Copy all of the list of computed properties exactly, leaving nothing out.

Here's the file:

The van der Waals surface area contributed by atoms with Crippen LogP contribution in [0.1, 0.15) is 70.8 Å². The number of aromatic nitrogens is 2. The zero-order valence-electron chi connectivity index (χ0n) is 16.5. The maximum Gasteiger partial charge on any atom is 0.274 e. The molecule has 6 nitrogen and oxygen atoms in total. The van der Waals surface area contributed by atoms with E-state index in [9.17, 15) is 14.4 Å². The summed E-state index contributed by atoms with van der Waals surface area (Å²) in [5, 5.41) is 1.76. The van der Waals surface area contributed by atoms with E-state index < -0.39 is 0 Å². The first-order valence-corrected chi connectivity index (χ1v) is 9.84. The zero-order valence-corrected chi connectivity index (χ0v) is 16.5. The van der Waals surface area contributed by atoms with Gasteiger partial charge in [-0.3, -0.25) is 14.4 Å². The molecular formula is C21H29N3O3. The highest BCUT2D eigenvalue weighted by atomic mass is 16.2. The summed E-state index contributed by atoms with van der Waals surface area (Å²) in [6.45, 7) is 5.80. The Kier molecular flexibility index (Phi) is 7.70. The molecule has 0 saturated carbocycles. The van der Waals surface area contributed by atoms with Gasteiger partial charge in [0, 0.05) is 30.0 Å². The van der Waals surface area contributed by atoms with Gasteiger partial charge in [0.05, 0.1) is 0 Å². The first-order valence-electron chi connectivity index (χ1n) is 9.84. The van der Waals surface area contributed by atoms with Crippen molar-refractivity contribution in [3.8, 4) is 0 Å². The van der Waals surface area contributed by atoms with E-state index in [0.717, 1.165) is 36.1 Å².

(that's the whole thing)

The van der Waals surface area contributed by atoms with Crippen LogP contribution in [0.1, 0.15) is 70.8 Å². The number of aromatic nitrogens is 2. The zero-order valence-electron chi connectivity index (χ0n) is 16.5. The maximum Gasteiger partial charge on any atom is 0.274 e. The molecule has 6 nitrogen and oxygen atoms in total. The van der Waals surface area contributed by atoms with E-state index in [9.17, 15) is 14.4 Å². The summed E-state index contributed by atoms with van der Waals surface area (Å²) in [5, 5.41) is 1.76. The van der Waals surface area contributed by atoms with E-state index < -0.39 is 0 Å². The first-order valence-corrected chi connectivity index (χ1v) is 9.84. The zero-order valence-corrected chi connectivity index (χ0v) is 16.5. The van der Waals surface area contributed by atoms with Gasteiger partial charge in [-0.3, -0.25) is 14.4 Å². The molecular formula is C21H29N3O3. The highest BCUT2D eigenvalue weighted by atomic mass is 16.2. The summed E-state index contributed by atoms with van der Waals surface area (Å²) in [6.45, 7) is 5.80. The Kier molecular flexibility index (Phi) is 7.70. The molecule has 0 saturated carbocycles. The van der Waals surface area contributed by atoms with Gasteiger partial charge in [0, 0.05) is 30.0 Å². The van der Waals surface area contributed by atoms with Gasteiger partial charge in [0.05, 0.1) is 0 Å². The first-order valence-electron chi connectivity index (χ1n) is 9.84. The van der Waals surface area contributed by atoms with Crippen molar-refractivity contribution in [3.8, 4) is 0 Å². The van der Waals surface area contributed by atoms with E-state index in [0.717, 1.165) is 36.1 Å².